I was standing in the checkout line at Target when I heard the lady behind me say, “Hi, sweetheart!” in a high-pitched baby-loving voice. She made a few other sweet sounds and I glanced behind me, realizing that my 18-month-old daughter was looking over my shoulder to flash her million-dollar dimpled smile at the woman. She nuzzled her face into my neck coyly when the woman commented on how cute she was.
With four people still in front of us in line, the woman continued the conversation. “Is your husband Hispanic?” she asked me, prying to see why I was translucently white while my daughter’s skin was warm and caramelized.
“No,” I replied. I knew where this was going.
“Did you adopt her?” I was simply thankful she didn’t say the laundry list of other less-appropriate (read: offensive) things people have asked when their curiosity can’t be contained, such as:
“Where did you get her?”
“Is she yours?”
“How much did she cost?” or “How expensive was she?”
“Didn’t her real parents want her?” or “How could someone give away their child?”
“Just be thankful you never had to go through pregnancy/childbirth.”
“Aren’t you afraid she’ll grow up and go back to her real family?”
I’m selective about who I go into lengthy adoption discussions with. When my 4-year-old son is present, I try not to get into conversations where I can’t control things and I keep them positive. I don’t want him hearing, “What . . . they didn’t want him or something?” when he’s standing there with me. While I’m fine educating someone about how badly birth parents wanted to keep parenting their children, I cringe when I hear certain things when my kids are present. But in this instance, when I only had my 18-month-old with me, I told her that yes, we had adopted my daughter. “Where are her real parents?” she then asked. I took a deep breath.
The term “real” can cut deep; it insinuates that I’m “fake.” While I’m not in denial, and I agree biology is “real,” telling me I’m not “real” is a surefire way to offend me. As I have a million times before, I told her, “I am her real mom. I parent her. She also has another real mom, who gave birth to her, and who still loves her very much.” I don’t mind questions like these for the most part, but when she followed it up by rolling her eyes and saying, “Oh please . . . you knew what I meant,” I was no longer friendly. I was offended. And that’s when I smiled, shrugged my shoulders, and pretended she no longer existed.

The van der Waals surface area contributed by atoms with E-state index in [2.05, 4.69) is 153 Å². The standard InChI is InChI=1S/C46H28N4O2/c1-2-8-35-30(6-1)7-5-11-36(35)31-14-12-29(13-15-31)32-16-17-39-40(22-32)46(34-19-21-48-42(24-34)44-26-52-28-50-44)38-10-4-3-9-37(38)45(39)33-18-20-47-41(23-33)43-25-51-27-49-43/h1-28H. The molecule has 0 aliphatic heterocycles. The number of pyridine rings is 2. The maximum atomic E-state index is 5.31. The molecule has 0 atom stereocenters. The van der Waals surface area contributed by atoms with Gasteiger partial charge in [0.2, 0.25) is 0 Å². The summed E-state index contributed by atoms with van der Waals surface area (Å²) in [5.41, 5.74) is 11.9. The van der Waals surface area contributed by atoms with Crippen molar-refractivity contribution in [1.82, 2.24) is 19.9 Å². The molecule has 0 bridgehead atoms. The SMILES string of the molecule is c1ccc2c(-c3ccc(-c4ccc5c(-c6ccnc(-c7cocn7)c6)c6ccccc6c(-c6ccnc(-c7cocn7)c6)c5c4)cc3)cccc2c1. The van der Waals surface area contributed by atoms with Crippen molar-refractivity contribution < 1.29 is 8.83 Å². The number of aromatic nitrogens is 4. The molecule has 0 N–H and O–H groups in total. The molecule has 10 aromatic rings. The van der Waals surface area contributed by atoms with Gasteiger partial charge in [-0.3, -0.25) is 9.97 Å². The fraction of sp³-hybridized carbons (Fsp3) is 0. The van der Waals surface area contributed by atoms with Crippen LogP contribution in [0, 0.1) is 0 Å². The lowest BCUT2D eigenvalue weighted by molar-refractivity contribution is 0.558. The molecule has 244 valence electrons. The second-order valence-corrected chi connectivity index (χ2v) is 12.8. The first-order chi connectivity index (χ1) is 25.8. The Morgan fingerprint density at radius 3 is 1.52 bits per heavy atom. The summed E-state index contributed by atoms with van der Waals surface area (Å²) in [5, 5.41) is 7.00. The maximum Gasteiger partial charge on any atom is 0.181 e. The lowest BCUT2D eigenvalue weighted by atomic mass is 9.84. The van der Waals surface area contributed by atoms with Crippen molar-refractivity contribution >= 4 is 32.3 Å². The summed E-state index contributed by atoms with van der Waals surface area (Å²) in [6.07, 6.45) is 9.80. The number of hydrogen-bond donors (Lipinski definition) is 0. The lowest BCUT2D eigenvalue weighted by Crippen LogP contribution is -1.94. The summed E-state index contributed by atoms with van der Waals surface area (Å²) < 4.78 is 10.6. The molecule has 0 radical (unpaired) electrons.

I’ve talked to my kids’ birth mothers about this, too. They get their own host of questions, and some are well-meaning and can lead to really interesting and educational conversations. Those are typically welcomed unless the circumstance doesn’t allow for it, but there are other types of conversations that are never going to result in meaningful discussions. My kids’ birth mothers have heard ill-meaning comments and questions, such as:
“Didn’t you want them anymore?”
“Why should someone else have to clean up after your mistakes?”
“Your child will grow up to hate you.”
“I could never just give away my child” and/or “I could never do what you did.”
“Your child will grow up and realize you didn’t love him enough to keep him.”
“You gave your children away to strangers who will never love him as much as you would.”
Like me, they’re selective about who they go into lengthy discussions with. They have to hold their tongues and try to operate with grace and mercy. Unlike me, the comments and questions they often receive are coming from a place of judgment. People stand in front of them, looking them in the eye, asking questions and pointing fingers as if what they did by placing their child was despicable and unthinkable. My heart breaks for them when I think about how strangers say things that make them feel small and selfish; especially when I know the exact opposite is true. Even when these questions or comments are made because of ignorance and not ill-intent, they often come from a place of judgment.
I’ve born witness to both of my kids’ birth moms in instances like these before, and in both cases they tried to redirect the conversation to show all birth mothers and their choices in a different light. They answered “Didn’t you want them anymore?” with “I wanted them more than anything in the entire world, and I still do today.” They responded to, “How could you give up one of your own?” with “I never gave him up. I’m here, and I’ll always be here.” I’ve seen them remind strangers that the adoptive parents don’t just love the children they parent; they love the birth families too. I’ve seen some people roll their eyes or give a rebuttal of, “You still gave him away.” Want to offend a birth mom? Insinuate that the choice she made to place her child was anything other than painstaking, heartbreaking, and life-changing.
There is a difference between being inquisitive and being insensitive. There is a difference between asking questions because of an intention to learn or grow versus asking a question to be combative and dismissive. As an adoptive mother or a birth mother, there is a difference between being irritated over ignorance and being offended over insensitivity.
I’m a mother. My kids’ birth moms are mothers. I’m no more important than they are, and they’re no less important than me. Our children need both of us for different compartments within themselves, and both mothers are constantly making deposits into those compartments throughout their lives. We’re both equipping them with healthy self-esteem, life lessons, acceptance, and love. No matter how an adoption looks, there are two mothers who matter. Want to make a mother feel great? Tell her she’s doing a great job and that she’s important to her child, no matter what exact title she holds, because all moms matter.